The filmmakers had no contacts in the film world, or at SXSW – so let that be a lesson to conspiracy theorists who think all the big festivals are rigged – this is pure blind submission that ended up on a programmer’s desk and that programmer, who had no particular reason to  (other than the quality of the film), said yes. “We knew we had a good movie, but we didn’t know who would want to see a movie like this,“ says Frank. In a strange way, this film is the perfect fit for the festival, playing as sort of an urban mumblecore. These are men, stuck in a loop, looking for an escape. They end up where they started from – in the same place.

I had an interesting conversation explaining the genre to the filmmakers, who used a lot of improvisation and modeled their treatment on CURB YOUR ENTHUSIASM, but they immediately saw how their film might fit in. Their characters may have more obstacles in their life than a lot of the hipster ennui we see in the typical mumblecore, but Reed is quick to point out “small cheese gets under anybody’s skin.” Being here at SXSW have given the duo, who shot their film on a camcorder bought at Best Buy, a lot of excitement for their future, and they plan to shoot a comedy next. “It’s over whelming, and it’s a very humbling feeling,” says Reed about the response the film has had, “we really did put our heart and soul into this movie but we could have never expected this.”

SWEATY BETTY plays its final screening at SXSW on Thursday at 10:30 pm at the Alamo Lamar. Prior fest screenings have featured another large pig, Charlotte’s cousin according to the filmmakers, and everyone is hoping this time the Redskins will reach out and adopt a new mascot.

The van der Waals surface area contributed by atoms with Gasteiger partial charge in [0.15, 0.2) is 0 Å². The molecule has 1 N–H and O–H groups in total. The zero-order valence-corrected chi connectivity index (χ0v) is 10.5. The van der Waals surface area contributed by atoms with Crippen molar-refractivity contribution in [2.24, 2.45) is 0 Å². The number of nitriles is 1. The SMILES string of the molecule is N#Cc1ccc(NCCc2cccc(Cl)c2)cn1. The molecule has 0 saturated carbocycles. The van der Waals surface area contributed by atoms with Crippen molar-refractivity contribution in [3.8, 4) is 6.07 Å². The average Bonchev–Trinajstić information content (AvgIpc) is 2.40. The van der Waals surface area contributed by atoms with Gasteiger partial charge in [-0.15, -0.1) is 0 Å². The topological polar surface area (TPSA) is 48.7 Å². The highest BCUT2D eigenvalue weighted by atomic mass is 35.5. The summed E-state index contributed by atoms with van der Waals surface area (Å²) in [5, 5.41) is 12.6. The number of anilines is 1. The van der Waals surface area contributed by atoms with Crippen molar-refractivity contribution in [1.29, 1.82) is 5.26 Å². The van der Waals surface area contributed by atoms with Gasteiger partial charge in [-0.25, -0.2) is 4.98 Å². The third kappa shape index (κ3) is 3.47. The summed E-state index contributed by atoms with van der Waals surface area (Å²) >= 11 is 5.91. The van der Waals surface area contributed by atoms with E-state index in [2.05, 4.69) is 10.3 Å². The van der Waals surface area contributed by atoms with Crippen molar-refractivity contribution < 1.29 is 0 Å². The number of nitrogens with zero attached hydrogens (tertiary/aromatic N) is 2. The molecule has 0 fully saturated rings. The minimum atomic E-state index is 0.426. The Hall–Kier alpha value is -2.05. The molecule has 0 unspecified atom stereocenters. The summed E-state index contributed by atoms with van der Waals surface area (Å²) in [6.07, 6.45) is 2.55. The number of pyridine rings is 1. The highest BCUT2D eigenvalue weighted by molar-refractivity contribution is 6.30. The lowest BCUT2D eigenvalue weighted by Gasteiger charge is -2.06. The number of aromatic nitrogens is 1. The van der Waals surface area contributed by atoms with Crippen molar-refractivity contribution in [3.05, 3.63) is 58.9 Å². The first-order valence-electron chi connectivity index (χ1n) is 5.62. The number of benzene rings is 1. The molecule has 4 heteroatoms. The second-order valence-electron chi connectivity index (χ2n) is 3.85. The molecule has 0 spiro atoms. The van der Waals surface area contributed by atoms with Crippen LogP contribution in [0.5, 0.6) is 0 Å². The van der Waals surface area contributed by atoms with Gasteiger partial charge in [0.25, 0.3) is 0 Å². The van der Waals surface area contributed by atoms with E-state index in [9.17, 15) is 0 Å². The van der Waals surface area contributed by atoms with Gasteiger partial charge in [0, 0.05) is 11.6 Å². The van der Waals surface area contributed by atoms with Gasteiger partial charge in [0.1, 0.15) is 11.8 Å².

Bears Fonté is the Founder and Executive Director of Other Worlds Austin, a new festival in Texas’ capital focused on SciFi.  Prior to that, Bears served as Director of Programming for Austin Film Festival from 2012-14, overseeing some 200 films selected to screen at eight venues over eight days.  The 2013 Festival saw 28 world premiere features and 7 films picked up at the festival or the week after.  His most recent short film, THE SECRET KEEPER, has been selected by over 35 US Film Festivals since September of 2012.  His feature thriller iCRIME, which he wrote and directed, was released on DVD, VOD and streaming by Vicious Circle Films in 2011.  Bears also self-produced two web-series which have been seen by a combined ten million viewers.

Prior to arriving in Austin, Bears wrote coverage for independent producers and coverage services in LA and placed in nearly every single screenwriting contest out there including Screenwriter’s Expo, Final Draft Big Break, Page International, Story Pros and Austin Film Festival.

Bears received his BA from Carleton College in British Studies and Theatre Studies and a MFA in Directing from Indiana University and has directed over forty plays, including the Austin Critics Table nominee Corpus Christi, and the Austin Shakespeare Festival’s Complete Works of Shakspeare Abridged. He studied writing with noted playwrights Jeff Hatcher and Denis Reardon, and directed the first-ever professional productions by Princess Grace Award-winning and Pulitzer Prize-nominated playwright Don Zolidis and up-and-coming playwright Itamar Moses. He is currently working on a new five minute short to submit to festivals in 2015.